Me in the ERSettling in, I was struck by how quiet and calm it all was.

For a room whose first name is EMERGENCY, I had visions of wailing sirens, screaming people, racing doctors, and slippery pools of blood on the floor, visions, no doubt fueled by TV and movies.

Instead, I saw a slightly built Hispanic couple huddled together on a couch, the man tenderly holding the woman’s arm. Over here to their left was an older woman sitting quietly in a wheelchair, searching without success for something in her purse. A young man – whose name I found out later when they paged him was Nathaniel – sat with a worried expression on his face, all alone.

People came in the automatic, sliding glass doors and calmly approached the reception desk. They explained the reason for their visit, filled out a brief form, and took the next available seat… preparing to wait for however long it took.

The doctors, nurses, and assorted hospital helpers ran the demeanor gamut from professionally concerned and solicitous, to utterly bored, to flippant and jokey, depending on the patient. I am sure it helps contain the anxiety of the help-seekers to see their rescuers taking a firm hold of the rudder of the ER, succumbing to neither fear nor frustration in the face of pain and illness.

I had checked into the ER ten minutes earlier, hopeful they would approve my application for patient status. In the fifth inning of my old man softball game earlier that evening, an inadequately stretched out hamstring felled me as I barreled down the first base line. I landed full on my elbow, jamming my upper arm up into my shoulder joint.

It hurt like the dickens, but the diagnosis – after an exam and X-rays – was a “first degree (the mildest variety) shoulder separation.” The recommended treatment plan is a sling and ibuprofen for a week.

So the softball season has come to an early end for me. Not that I actually contributed that much to our team’s success you understand. But it was always a good time on Monday nights to hang with the guys and pretend to have some athletic ability for an hour or two.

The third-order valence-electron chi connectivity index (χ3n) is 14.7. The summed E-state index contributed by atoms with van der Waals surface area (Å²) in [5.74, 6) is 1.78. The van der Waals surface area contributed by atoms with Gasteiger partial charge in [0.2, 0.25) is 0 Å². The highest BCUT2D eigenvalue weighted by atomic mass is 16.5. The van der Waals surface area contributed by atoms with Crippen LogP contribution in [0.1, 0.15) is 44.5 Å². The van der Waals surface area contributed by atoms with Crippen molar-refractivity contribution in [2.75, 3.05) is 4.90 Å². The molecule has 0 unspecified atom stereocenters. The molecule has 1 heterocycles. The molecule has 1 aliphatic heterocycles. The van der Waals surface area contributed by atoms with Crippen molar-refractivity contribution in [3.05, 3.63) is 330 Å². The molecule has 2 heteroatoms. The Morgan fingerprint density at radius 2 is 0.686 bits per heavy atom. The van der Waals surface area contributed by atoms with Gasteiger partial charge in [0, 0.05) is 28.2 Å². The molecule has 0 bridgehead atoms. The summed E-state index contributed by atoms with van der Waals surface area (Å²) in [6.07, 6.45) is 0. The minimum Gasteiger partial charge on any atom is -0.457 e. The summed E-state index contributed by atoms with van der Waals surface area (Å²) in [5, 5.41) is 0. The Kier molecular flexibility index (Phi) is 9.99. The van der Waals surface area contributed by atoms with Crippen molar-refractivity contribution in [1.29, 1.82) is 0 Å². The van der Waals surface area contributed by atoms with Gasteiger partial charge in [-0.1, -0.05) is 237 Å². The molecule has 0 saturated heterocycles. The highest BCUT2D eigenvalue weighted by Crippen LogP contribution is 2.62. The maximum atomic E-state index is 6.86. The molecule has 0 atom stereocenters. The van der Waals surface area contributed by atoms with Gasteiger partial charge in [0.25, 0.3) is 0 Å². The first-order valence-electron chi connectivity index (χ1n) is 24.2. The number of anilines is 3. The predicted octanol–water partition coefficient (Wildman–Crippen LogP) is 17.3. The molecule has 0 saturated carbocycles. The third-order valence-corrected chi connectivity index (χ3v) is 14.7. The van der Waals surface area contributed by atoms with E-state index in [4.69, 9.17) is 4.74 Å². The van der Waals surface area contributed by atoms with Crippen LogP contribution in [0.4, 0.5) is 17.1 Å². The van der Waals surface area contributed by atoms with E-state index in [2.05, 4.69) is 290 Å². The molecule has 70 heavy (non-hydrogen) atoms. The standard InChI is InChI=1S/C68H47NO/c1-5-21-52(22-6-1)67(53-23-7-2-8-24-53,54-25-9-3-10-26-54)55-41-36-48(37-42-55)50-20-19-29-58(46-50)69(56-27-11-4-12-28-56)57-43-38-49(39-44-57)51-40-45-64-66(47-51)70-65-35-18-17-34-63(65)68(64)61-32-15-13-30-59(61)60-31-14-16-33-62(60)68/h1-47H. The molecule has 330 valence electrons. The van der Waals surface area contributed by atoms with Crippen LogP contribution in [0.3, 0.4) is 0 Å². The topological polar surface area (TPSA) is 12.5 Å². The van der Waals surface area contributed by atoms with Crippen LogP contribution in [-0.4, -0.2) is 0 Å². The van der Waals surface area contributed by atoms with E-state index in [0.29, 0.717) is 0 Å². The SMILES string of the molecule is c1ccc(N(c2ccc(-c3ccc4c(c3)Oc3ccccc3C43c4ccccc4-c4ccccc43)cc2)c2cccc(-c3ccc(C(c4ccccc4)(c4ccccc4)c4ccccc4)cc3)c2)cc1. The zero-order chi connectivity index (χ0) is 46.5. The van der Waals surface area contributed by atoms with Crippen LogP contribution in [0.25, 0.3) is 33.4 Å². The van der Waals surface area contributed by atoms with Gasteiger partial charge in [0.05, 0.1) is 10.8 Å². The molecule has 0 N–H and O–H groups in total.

But this isn’t really about my shoulder injury and me. I’ll be fine. I have a wonderful wife to help me out and a good constitution to ensure swift healing.

It is really about my fellow ER occupants and their stories. Who are they? Where do they live? What happened that led to them being here tonight? How are they going to respond?

When I commented to one of the nurses that it seemed very busy that night she replied, “Oh you know… it’s a Monday. The weekend is done and it’s after dinner, so now is the time to come into the ER,” which struck me as both surprisingly callous but also a little bit insightful.

Her off-hand comment showed me one of the nagging realities of health care in this country today. People use the emergency room as their doctor. They don’t have health insurance – for whatever reason – and as a result, don’t seek out the routine care of a physician. They wait until something gets really serious and scary and then head to the ER. Emergency room docs are ethically bound to see and treat everyone who walks in, insurance or not.

Questions are asked, tests are done, X-rays are taken, treatments are prescribed, and bills are sent equally to everyone. Some get paid, many don’t. The latest figures show that more than 2/3 of the personal bankruptcies in the U.S. today are due to the crushing load of health care costs.

It caused me to stop and realize; while we were in the same place at the same time last night, most of the others in the emergency room lived in a VERY different healthcare universe than the one Joan and I occupy.

Today, as I pop my ibuprofen and try to type with this sling on my arm, I will be thinking about my friends from the ER. I will wonder how last night turned out for them. I will wonder if they will be back again tonight with a different complaint. I will speculate about how high their healthcare-related debt is.

But then, sadly, I will probably move on with my life and continue not thinking about them, just like I did before.

And the king will answer them, ‘Truly I tell you, just as you did it to one of the least of these who are members of my family, you did it to me.’”(Matthew 25:40, NRSV).